Editorial: An action agenda for Cooper and the legislature
Posted December 9, 2016
A CBC Editorial: Friday, Dec.9, 2016; Editorial# 8093
The following is the opinion of Capitol Broadcasting Company
The stall tactics, the empty claims of voter fraud and baseless challenges to the way ballots were counted has finally come to an end.
The state’s critical needs didn’t disappear during the electioneering intramurals. While Gov.-elect Roy Cooper started working on his transition shortly after the election, it lacked the official coordination with the current governor and his administration. It is past time to get down to the business of rebuilding North Carolina’s brand. It is time to get moving.
Here is what the new governor, Roy Cooper, and General Assembly must achieve by April 20, 2017 – 100 days from the legislature’s opening session. They are not matters of partisan difference, but where majorities of North Carolinians agree.
-- Repeal HB2. North Carolina has suffered enough. Get rid of all of it, no strings attached.
-- Enact non-partisan congressional and legislative redistricting. The courts have already ordered new districts, here’s an opportunity to do it right. Set objective criteria that meet federal voting rights requirements, avoid needless litigation, give North Carolinians fairer representation and maybe even save the taxpayers millions in the process.
-- Expand Medicaid to provide health insurance to 500,000 uninsured North Carolinians. The federal program pays 90 percent of the cost, it creates tens of thousands of jobs, helps keep rural hospitals open and will add about $3 billion to the state’s economy annually. While the status of this program is uncertain with the change in administrations, since several states are already in it, it isn’t going to disappear right away. It is likely there will be something similar set up in its place. North Carolina shouldn’t miss the opportunity again.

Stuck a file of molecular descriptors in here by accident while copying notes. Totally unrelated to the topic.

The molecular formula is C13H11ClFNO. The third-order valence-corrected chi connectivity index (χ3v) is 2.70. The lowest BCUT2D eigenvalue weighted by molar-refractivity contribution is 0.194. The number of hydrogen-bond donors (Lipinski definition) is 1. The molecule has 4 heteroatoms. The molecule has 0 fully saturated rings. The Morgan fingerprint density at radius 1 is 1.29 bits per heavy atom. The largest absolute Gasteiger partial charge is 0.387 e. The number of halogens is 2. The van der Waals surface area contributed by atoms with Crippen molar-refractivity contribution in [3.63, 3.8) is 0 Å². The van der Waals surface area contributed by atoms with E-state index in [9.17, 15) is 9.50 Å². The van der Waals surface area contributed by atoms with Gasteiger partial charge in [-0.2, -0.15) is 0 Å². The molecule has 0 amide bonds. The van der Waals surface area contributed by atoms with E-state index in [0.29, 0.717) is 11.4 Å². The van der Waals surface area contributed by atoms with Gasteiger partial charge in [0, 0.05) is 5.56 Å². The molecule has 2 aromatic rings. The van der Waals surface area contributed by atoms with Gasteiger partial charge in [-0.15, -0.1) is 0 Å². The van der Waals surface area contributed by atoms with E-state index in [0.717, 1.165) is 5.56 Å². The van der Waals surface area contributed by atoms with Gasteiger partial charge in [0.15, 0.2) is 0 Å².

-- Enact a competitive compensation plan for teachers and principals – and do it before anything’s buried in a proposed state budget. It has been well-documented how badly North Carolina lags in teacher pay and now we see embarrassing reports indicating our pay for school principals is even worse!
-- Reestablish the Teaching Fellows Program. Along with improving pay, we need to re-open the pipeline to get our best and brightest leading our classrooms, not leading the exodus to other states.
-- Require accountability and transparency in the private school voucher program. Millions of taxpayer dollars are being spent on the “opportunity scholarships” without any requirement or notion that they’re helping educate North Carolina’s children. The standards should require private schools to disclose business operation details and salaries of faculty and administration along with student performance data.
There’s to do and we’ll be following soon with more suggestions for our new governor and the legislature.
We’re not quite off to the start that we should have had on these important matters. The governor and legislature need to work together and get this done.
We have lost time and ground to make up.